sustenance for them. This process, called coral bleaching, is mostly
irreversible. By 2005, fifty percent of the United States’
coral reefs in the Caribbean were bleached; in 2002, sixty percent of
the Great Barrier Reef was bleached. As humans continue to expel
carbon dioxide into the atmosphere, the acidity of the ocean will
increase, and coral reefs will be obliterated, along with the
ecosystems they built.
the dive on the wall, an older diver told me solemnly, “The
reefs are not what they used to be.” She explained that she had
been diving here for over fifty years and while the change was
obvious to her, it was less noticeable for new divers like myself.
“Corals used to sweep over the ocean floor, covering all
visible expanses. I thought that the coral would go on forever.”
Her words echoed my own thoughts while diving; they also meant that I
was wrong. Though I had wished for it, I could not see all the beauty
of the reefs. Healthy corals were quickly disappearing into the past.
“It used to be all reds and oranges, purples and pinks. Now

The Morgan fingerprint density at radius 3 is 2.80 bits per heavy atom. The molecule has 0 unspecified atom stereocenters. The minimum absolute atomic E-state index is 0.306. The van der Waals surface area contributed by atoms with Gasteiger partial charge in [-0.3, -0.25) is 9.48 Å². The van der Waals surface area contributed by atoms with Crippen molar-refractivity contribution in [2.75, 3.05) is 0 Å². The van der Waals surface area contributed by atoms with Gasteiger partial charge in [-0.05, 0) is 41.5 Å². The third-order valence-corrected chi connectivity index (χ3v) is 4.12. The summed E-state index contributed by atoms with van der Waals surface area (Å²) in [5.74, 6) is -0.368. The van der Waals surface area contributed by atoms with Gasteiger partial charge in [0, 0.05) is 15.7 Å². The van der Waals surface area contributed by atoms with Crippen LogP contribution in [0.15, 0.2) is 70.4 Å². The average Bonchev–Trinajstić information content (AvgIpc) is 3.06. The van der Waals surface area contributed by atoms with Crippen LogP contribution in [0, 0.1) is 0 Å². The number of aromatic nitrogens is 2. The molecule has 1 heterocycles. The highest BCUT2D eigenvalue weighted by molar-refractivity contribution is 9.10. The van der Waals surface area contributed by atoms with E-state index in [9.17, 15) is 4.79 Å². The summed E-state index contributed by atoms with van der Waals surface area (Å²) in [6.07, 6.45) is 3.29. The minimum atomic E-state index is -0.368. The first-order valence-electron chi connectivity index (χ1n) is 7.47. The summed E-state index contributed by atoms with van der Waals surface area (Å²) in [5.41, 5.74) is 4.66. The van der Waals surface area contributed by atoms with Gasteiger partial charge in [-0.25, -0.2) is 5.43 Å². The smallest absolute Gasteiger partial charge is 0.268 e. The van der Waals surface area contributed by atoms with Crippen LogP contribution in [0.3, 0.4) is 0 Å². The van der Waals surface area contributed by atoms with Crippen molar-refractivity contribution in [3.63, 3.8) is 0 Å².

it’s half-bleached. It breaks my heart,” she said. “Much
has changed, and no one even knows.”
must learn the consequences of their actions. As more people SCUBA
dive and learn about what is happening underwater, they can begin to
understand what needs to be saved. Diving gives humans the
opportunity to submerge themselves in an entirely new world; it shows
us what we need to protect. However, not everyone can get underwater
in this way. Humans must take responsibility for our actions and
learn about what we can do to fix what we have broken. If we manage
to stop the damage being done to the coral reefs, we might be able to
save an entire ecosystem that contributes to our lives daily. If we
do not save it, we will miss out on a world that deserves to be
known. To be saved.
and works as a writer and bartender in Phoenix, Arizona. A writer for
as long as she can remember, she has recently begun submitting her
creative work for publication. Her published work includes "I
exist!" in the Slippery Elm Literary Journal, "The
Scientist of Europa" in the Community in a Box Project, and "a
desert reef" in GLITCHWORDS. Her short story, "Casabruja,"
will appear shortly in the Slippery Elm.
of the message
won't know where to send it.)